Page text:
As medical advances and improved health education continue to increase longevity, many older adults are taking steps to preserve cognitive abilities, muscle mass and minimize bone loss to make the most of a longer old age. And with a fast-growing elderly population, researchers are busy investigating treatments to help slow or prevent the onset of cognitive decline and memory loss common among adults in this age group.
A new study, recently published in the journal Neurology, uses non-invasive magnetic therapy to improve the performance of brains affected by changes in structure and function due to age. By stimulating the hippocampal-cortical network, older study participants between the ages of 64 and 80 were able to improve their ability to recollect new memories by an average of 31.1 percent after 24 hours.
The study focused on improving memory in cognitively normal older adults; as we age the ability to form new memories declines due to changes in the function of the hippocampal brain network. The improvement of memory following a high-frequency transcranial magnetic stimulation (TMS) session was significant but the effects wore off after a week.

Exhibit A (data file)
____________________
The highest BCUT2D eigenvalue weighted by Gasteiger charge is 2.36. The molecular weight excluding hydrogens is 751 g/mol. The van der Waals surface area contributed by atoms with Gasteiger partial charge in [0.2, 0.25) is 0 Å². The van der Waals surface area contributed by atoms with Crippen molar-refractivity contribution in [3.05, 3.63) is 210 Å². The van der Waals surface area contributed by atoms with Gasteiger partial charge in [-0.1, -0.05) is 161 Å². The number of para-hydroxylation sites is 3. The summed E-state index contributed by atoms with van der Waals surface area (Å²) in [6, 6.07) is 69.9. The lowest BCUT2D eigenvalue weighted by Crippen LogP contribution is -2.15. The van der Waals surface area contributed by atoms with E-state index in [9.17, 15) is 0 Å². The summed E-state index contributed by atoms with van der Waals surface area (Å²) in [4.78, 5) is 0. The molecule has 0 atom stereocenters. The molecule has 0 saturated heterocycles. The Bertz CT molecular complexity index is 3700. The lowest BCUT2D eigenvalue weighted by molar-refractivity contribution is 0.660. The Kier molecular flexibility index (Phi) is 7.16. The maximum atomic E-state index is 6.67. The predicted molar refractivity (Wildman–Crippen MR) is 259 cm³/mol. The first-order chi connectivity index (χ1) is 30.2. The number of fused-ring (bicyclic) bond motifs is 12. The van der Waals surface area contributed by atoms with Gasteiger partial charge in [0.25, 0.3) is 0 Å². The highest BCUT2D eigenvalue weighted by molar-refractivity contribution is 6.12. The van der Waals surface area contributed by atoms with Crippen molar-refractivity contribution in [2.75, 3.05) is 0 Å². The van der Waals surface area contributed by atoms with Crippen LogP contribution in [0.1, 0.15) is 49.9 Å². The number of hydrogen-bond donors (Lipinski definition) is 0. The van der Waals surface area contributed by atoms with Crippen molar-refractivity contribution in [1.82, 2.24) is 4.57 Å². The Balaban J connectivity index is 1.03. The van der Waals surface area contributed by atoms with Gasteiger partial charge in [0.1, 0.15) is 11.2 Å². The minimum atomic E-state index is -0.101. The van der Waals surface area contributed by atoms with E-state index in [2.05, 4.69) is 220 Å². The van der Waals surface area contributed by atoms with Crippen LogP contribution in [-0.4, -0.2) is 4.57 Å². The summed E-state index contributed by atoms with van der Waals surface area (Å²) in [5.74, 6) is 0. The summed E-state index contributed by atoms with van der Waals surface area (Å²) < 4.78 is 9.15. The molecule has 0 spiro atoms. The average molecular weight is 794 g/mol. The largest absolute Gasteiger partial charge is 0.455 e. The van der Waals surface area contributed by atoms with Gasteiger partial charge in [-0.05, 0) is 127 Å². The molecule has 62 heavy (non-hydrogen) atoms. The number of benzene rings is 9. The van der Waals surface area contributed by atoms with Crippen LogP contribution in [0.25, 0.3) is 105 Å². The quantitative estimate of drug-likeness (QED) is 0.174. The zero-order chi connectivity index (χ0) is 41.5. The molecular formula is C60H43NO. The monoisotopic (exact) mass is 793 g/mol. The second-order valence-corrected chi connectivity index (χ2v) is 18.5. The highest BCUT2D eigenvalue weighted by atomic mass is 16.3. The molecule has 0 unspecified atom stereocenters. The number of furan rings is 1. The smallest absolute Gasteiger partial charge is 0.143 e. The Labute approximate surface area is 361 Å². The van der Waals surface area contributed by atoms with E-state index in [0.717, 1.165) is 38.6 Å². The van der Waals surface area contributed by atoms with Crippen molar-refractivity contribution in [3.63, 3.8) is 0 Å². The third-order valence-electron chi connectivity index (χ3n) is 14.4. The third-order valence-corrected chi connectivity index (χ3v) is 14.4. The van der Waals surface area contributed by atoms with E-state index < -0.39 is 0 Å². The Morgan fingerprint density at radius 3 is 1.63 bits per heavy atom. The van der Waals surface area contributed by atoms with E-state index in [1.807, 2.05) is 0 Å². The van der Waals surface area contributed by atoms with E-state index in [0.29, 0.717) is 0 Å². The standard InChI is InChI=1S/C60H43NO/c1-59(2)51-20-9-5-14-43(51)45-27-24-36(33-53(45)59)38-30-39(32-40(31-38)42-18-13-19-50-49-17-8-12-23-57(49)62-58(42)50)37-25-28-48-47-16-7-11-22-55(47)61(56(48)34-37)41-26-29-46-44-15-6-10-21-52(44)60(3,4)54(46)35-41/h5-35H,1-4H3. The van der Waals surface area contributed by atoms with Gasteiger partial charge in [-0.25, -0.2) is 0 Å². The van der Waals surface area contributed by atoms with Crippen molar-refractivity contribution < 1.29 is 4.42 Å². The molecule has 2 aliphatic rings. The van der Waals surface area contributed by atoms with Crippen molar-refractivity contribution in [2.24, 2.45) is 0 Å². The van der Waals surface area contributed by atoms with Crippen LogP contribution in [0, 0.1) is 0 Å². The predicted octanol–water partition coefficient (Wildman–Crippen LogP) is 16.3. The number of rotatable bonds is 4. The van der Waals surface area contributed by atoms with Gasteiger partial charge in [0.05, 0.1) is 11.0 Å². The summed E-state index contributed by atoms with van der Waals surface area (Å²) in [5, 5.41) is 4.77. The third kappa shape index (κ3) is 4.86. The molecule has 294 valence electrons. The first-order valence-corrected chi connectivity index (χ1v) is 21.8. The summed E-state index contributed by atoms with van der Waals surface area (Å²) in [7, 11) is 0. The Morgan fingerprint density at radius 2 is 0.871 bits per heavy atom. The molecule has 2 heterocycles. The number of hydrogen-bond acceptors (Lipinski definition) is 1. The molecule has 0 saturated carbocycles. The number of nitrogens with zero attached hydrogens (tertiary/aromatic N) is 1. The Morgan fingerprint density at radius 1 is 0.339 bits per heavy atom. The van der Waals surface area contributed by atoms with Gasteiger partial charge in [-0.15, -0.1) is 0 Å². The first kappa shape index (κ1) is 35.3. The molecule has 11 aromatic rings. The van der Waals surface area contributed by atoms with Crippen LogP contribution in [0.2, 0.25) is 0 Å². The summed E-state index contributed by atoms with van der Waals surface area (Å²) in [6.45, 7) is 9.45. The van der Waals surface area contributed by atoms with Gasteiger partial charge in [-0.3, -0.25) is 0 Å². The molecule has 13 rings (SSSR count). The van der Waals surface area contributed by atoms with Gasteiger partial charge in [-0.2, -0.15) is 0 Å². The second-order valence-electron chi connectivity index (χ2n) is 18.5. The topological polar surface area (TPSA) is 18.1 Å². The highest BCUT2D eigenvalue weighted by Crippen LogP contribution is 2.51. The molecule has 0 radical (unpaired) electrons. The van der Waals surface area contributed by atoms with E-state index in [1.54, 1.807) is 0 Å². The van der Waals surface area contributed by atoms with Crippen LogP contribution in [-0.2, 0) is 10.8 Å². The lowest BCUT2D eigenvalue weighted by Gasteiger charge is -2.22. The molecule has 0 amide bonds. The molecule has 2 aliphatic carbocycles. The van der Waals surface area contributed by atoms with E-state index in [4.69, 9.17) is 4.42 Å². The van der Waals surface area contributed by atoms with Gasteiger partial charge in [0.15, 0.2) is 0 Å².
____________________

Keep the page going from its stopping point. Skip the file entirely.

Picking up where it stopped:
Although more study is necessary to investigate whether memory can be improved over longer periods of time with TMS, the small pilot study opens doors to further research into non-invasive ways to treat or prevent a decline in cognitive ability associated with aging. And as the Baby Boomer generation, who in 2030 will be aged 66 to 84 and will total 61 million people, caring for the needs of nearly twice as large an elderly population will be paramount. Helping seniors remain independent and in better health will be a benefit not only to older adults themselves but also to the millions of family and community-based caregivers.
According to the Mayo Clinic, TMS therapy has been used to treat depression when other treatments have not been successful. The electromagnetic therapy stimulates nerve cells in the region of the brain associated with mood control and depression. It is generally considered safe and well-tolerated but can have some side effects including headache, scalp discomfort at the site of stimulation, tingling, spasms or facial twitching and lightheadedness.